Driving in California on a license that has been suspended for any one of the above reasons is serious.  It is a misdemeanor crime.  Conviction of a misdemeanor crime in California comes with any number of potential direct and collateral consequences, including Jail time, and immigration problems for the non-citizen.

If you have questions regarding driving on a suspended license or any other criminal justice issues contact  San Jose DUI Lawyers at the Law Offices of Bernard P. Bray.

Can I really lose my license?

Thursday, June 25th, 2009

As a practicing criminal defense attorney in California I hear that question more than a few times a month from persons calling the office after having been arrested for driving under the influence. Anyone arrested for driving under the influence in California will face license suspension if they provide an alcohol screening test result that comes back with a result of .08% blood alcohol or higher, or if they refuse to take a test.

The threshold is much lower for persons under the age of 21. Anyone under age 21 arrested for driving under the influence in California will face license suspension if they provide an alcohol screening test result that comes back with a result of .01% blood alcohol or higher, or if they refuse to take a test.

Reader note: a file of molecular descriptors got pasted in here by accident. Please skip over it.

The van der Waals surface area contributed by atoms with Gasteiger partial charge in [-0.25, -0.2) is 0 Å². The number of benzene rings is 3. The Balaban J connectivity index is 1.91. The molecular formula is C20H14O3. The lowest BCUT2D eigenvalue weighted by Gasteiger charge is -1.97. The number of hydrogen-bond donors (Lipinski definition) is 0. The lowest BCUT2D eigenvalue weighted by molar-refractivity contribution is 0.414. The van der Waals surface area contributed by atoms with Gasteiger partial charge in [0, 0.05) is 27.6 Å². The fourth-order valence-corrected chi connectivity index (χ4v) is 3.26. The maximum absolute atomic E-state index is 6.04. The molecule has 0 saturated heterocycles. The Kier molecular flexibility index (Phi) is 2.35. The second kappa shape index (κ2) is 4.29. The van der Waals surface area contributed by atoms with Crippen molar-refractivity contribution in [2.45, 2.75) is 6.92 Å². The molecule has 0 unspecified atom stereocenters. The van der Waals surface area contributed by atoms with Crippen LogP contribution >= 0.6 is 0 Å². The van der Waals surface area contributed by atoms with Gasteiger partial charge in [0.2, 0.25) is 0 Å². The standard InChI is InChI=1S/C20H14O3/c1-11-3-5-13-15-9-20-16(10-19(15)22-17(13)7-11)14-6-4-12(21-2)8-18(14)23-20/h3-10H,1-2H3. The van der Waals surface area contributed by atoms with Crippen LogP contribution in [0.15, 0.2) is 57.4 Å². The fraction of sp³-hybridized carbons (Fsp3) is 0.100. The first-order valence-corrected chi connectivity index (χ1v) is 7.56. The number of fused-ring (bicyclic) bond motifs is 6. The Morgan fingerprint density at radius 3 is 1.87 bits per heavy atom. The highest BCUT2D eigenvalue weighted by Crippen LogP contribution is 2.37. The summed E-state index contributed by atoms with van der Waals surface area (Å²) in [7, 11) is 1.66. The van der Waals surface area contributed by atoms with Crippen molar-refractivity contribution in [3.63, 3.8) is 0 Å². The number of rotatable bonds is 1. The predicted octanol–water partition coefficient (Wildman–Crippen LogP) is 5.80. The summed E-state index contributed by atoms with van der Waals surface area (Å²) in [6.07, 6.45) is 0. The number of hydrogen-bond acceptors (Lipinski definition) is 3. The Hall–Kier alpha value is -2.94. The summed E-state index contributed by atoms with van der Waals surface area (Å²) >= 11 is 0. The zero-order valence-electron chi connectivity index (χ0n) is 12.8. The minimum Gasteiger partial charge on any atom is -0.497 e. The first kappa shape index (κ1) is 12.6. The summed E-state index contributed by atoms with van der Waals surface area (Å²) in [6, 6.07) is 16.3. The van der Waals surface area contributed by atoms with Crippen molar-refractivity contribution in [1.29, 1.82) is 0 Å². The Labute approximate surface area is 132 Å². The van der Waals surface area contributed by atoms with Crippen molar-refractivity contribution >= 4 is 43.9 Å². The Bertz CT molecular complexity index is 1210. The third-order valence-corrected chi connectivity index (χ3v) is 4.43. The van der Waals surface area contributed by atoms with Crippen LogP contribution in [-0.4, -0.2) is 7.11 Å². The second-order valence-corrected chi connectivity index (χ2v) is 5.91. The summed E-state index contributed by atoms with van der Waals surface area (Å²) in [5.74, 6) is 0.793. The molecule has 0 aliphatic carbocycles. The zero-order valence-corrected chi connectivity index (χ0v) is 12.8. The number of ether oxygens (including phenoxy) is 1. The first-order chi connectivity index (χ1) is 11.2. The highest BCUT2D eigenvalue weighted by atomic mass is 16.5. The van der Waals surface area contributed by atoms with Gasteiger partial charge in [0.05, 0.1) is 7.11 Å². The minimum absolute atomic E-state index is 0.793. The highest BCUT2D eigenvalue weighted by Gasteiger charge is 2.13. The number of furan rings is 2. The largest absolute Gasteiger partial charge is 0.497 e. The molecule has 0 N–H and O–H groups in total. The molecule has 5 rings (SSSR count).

The above rule is known as the Administrative Per Se Suspension Rule. Notice of the Administrative Per Se Suspension is provided by the arresting police officer or police agency. The actual suspension is administered by the California Department of Motor Vehicles. There is no pre-suspension imposition right to court review of an Administrative Per Se suspension. If one wishes to contest an Administrative Per Se suspension with a view toward avoiding license suspension, one only has 10 days within which to request a hearing to challenge the suspension, and request a stay of the suspension until the time of a hearing. If one takes no action, their license will be suspended 30 days after arrest.

The period of suspension will be for four months for over age 21 first time offenders that take a test. A restricted license may be available after 30 days of suspension. The suspension will be one year for persons refusing a test and for under age 21 offenders. Multiple offenders are looking at much longer periods of suspension.

If you, or any you know has been arrested for DUI and has questions contact the best San Jose DUI Lawyers at the Law Offices of Bernard P. Bray at: (408) 292-9700.

30 Days for DUI Manslaughter: Could it Happen in California?

Tuesday, June 23rd, 2009

Sacramento California raised Dante Stallworth, who was most recently employed as a receiver for the Cleveland Brown’s, after stints with the New England Patriots, the Philadelphia Eagles, and the New Orleans Saints was sentenced in Florida to 30 days in jail for DUI manslaughter.  Was this result at variance from the public’s expectations in such situations?  You bet it was!